Recent evidence that artificial food colorings might be linked to hyperactivity in children is prompting efforts to ban the substances in parts of Europe, though similar initiatives haven’t fared as well in the U.S.
In late February, Maryland killed a bill that would require food manufacturers to add a warning label to foods containing certain coloring agents and phase out the use of the substances by January 2011. Legislators also killed a companion bill banning the use of the agents in foods prepared for Maryland schools.
“Both bills received a chilly reception in committee,” says Melvin Thompson, director of government affairs with the Columbia-based Restaurant Association of Maryland. “They never even made it to a full Senate vote.”
Restaurant chains generally opposed the two bills, expressing concern that they could set a precedent for a patchwork of regulations similar to those targeting trans fats. Other experts questioned the link between colorings and behavioral problems in children.
The issue was originally raised as a result of research performed in the 1970s. A 2007 study by Britain’s University of Southampton rekindled interest in the topic, having concluded that certain colorings exacerbate hyperactive behavior in children up to the age of 13 or 14.
The study prompted European legislators to require warning labels on foods containing certain synthetic colorings and to ban other colorings altogether, including Blue 1 and Green 3.
Nevertheless, the Southampton study isn’t without its detractors. The European Food Safety Authority (EFSA) concluded the findings didn’t merit altering daily intakes of the colorings.
The U.S. Food and Drug Administration (FDA) isn’t buying the study, either, concluding that while removing color additives from the diets of hyperactive children can improve behavior somewhat, there is “no scientific evidence to support the claim the additives or colorings cause hyperactivity.”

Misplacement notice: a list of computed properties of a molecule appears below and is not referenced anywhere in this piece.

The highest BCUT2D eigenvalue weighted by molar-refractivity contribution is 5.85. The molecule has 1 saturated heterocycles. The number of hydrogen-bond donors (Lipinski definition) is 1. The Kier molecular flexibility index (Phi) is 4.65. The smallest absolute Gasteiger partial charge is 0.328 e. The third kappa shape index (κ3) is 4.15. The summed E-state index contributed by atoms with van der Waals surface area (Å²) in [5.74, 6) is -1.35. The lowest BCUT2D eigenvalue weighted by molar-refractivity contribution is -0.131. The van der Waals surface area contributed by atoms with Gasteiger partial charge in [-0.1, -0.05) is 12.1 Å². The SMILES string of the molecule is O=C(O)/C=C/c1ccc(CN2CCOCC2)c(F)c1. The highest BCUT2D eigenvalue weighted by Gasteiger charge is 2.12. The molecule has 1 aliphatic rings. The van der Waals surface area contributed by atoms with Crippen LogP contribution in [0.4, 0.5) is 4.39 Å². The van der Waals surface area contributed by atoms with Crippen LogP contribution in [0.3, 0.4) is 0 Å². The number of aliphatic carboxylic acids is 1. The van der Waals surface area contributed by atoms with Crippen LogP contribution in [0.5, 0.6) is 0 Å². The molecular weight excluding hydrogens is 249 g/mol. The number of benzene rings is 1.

That might leave the Maryland initiative in limbo since the state legislature’s Senate Finance Committee indicated the issue of colorings was a federal matter.
Whether a perceived lack of federal oversight will prompt action from other jurisdictions remains to be seen, though Maureen Ryan, spokeswoman with the Washington, D.C.–based National Restaurant Association, says she is unaware of any similar initiatives on the books.
Michael Jacobson, executive vice president with the Washington, D.C.–based Center for Science in the Public Interest (CSPI), believes it is only a matter of time before additional states and jurisdictions seek to regulate use of the colorings, “once consumers begin to realize there is a problem with them.”
Meanwhile, the CSPI has filed a petition with the FDA seeking a review of the issue. Available research might not amount to an open-and-shut case, Jacobson says, “but the preponderance of evidence certainly leans in that direction.”
Prior to the Maryland decision, Sen. Norman Stone Jr., (D-Baltimore County), who introduced the two bills, said he wouldn’t be surprised if the initiatives failed.
Which, he added, wasn’t to say he wouldn’t be back.